When Roberta Cortez moved to Fort McMurray 11 years ago, she had a dream of becoming a heavy haul truck driver. More than a decade later a training program run by the Athabasca Tribal Council (ATC) and Keyano College helped Cortez, who was working as a line cook until recently, realize her dream last month.
“Going into this field as a career choice for myself was about not just my future as I get older, but the future of my daughter,” she told media at an Oct. 21 graduation ceremony at Keyano College’s industrial campus in Gregoire. “She has many dreams and aspirations as well, and I’m hoping a job like this can help me as her mom builds her future.”
Cortez and 10 other people were part of the Indigenous Haul Truck Program, a six-week training course for First Nation, Métis and Inuit adults in the Fort McMurray Wood Buffalo area. Graduates are guaranteed a paid work placement with Syncrude, Suncor, Fort McKay Group of Companies or Tuccaro.
Brittany Kozak, the ATC’s training lead, said all of the program’s students graduated. Nine graduates were women, which she said is rare for these types of training programs. Keyano has seen plenty of Indigenous graduates from its haul truck programs. But, Kozak said this program is unique because it was designed in partnership with the ATC and the leaders of First Nation and Métis communities.
“It just really felt like a community. Everybody had the same shared experience and everyone understood each other a little bit better,” said Kaitlyn St. Martin, another graduate who enrolled because she was looking for a change of pace from her electrical trade certificate.
Bertha Fairley, dean of continuing education at Keyano College, said there is a big demand for class-one drivers and haul truck and heavy equipment operators in the community.
A labour force study released this past August by Fort McMurray Wood Buffalo Economic Development and Tourism (FMWBEDT) found these positions will still be in high local demand in 2025 . The report’s authors acknowledge the next five years carry political, economic and social uncertainty that could impact the region and their findings, but they did take pandemic recovery into account.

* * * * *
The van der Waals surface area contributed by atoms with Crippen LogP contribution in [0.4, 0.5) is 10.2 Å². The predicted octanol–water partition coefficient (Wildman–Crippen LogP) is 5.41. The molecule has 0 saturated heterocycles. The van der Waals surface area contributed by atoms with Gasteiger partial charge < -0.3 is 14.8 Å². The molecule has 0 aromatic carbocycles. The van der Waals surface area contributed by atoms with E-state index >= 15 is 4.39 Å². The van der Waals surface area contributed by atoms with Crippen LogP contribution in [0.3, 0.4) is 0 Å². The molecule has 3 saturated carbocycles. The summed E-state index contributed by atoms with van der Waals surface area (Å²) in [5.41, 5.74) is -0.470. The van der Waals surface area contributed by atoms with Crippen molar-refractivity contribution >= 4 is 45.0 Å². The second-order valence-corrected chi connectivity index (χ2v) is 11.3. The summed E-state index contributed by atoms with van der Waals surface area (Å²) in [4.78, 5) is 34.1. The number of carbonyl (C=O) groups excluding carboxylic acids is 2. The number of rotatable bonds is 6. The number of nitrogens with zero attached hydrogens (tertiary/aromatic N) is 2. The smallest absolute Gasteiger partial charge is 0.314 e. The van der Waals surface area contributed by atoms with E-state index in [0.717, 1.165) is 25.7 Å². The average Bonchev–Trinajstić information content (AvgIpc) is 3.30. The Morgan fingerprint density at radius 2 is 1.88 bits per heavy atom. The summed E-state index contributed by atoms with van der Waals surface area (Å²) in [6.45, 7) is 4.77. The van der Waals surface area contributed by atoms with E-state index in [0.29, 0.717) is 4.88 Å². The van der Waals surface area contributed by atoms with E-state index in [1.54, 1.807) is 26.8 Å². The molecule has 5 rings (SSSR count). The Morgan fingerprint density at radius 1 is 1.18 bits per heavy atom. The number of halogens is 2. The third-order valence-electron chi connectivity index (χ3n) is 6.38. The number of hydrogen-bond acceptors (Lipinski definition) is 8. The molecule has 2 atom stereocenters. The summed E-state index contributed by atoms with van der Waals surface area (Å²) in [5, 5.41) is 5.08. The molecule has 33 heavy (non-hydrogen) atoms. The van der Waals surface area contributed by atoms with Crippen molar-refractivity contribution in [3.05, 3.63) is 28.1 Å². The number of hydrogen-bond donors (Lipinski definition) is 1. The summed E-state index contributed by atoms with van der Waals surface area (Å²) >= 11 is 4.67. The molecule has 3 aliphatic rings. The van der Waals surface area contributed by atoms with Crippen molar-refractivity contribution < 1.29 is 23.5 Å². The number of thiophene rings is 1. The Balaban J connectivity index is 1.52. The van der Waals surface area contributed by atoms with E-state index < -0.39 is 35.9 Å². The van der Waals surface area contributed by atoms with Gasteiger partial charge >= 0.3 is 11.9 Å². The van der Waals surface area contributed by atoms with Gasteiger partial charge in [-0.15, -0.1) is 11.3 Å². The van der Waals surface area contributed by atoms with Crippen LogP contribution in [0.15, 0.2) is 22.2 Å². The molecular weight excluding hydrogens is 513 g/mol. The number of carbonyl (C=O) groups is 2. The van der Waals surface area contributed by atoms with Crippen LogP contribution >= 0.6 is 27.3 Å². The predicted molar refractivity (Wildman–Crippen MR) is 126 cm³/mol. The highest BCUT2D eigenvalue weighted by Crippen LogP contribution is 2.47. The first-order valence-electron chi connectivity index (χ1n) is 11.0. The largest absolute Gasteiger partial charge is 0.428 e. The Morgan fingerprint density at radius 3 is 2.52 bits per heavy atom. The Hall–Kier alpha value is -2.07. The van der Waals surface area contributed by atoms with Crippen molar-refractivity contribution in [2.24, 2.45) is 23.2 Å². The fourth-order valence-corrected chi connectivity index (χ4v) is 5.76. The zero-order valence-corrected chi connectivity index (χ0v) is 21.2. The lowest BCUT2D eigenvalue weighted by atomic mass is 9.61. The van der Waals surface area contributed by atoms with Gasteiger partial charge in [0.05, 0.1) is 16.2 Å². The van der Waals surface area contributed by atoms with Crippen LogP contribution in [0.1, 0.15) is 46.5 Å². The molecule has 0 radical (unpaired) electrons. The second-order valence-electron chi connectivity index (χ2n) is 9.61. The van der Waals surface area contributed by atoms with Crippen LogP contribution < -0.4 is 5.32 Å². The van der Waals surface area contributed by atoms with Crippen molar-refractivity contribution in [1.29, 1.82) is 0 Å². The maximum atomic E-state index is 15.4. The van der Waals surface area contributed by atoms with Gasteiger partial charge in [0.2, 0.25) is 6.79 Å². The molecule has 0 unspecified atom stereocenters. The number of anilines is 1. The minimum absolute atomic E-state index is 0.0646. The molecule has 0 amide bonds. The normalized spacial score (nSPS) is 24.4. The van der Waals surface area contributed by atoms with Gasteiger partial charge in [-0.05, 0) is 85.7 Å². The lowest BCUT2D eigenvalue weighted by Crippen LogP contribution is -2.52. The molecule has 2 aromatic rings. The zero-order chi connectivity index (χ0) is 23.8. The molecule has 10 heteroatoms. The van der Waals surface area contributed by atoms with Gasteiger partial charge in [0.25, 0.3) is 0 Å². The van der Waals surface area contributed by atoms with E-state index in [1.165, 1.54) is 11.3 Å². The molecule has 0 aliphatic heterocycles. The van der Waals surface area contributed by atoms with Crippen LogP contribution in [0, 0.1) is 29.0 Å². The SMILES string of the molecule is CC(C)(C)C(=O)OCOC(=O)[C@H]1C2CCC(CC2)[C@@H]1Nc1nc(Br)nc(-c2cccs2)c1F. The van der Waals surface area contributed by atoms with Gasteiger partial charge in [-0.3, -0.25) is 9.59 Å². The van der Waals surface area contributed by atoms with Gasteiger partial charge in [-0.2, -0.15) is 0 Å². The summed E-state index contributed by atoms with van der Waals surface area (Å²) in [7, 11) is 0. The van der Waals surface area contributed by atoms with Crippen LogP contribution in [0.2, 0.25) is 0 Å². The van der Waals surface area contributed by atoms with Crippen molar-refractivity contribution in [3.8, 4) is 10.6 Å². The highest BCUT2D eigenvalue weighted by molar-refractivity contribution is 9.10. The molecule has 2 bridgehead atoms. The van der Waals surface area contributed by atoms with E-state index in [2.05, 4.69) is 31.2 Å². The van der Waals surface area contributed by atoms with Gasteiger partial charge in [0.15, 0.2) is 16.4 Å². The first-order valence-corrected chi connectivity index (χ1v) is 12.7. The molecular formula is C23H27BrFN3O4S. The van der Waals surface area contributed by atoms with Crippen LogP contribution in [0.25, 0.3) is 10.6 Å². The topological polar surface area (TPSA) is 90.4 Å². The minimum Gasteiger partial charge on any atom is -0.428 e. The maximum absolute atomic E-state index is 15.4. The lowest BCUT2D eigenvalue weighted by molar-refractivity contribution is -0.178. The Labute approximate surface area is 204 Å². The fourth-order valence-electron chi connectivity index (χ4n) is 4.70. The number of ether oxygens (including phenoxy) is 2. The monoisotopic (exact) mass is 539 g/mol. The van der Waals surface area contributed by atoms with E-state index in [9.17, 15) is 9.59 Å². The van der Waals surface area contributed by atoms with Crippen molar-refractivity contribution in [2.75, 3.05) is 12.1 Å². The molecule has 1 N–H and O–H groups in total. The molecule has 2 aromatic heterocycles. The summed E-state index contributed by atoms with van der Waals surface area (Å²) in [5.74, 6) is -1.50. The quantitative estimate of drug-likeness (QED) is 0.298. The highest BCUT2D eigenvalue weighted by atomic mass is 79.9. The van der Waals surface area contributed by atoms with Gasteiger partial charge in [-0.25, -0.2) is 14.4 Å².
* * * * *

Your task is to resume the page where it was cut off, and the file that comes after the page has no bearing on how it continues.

“That demand in the community is growing,” said Fairley. “This helps Indigenous people get into the workforce while filling a need from industry.”
May-Britt Jensen, employment and training director for the ATC, said that demand from industry was an incentive for the organization to partner with the college.
There are other job training programs ATC is pursuing for Indigenous people in Fort McMurray Wood Buffalo. These include Indigenous early learning childcare , a security guard program, and training for class 1, 2, 5 and 7 licenses.
The ATC is also launching the Indigenous Youth Exploration of the Trades program in January. This 11-week program for Indigenous youth between 18 and 29 exposes students to four streams: electrical and instrumentation, millwright and insulator, heavy equipment technician and small engine repair, and boilermaker and welder.
Graduates of the youth program will have safety tickets needed for employment in these trades. The ATC has also partnered with employers for paid training opportunities.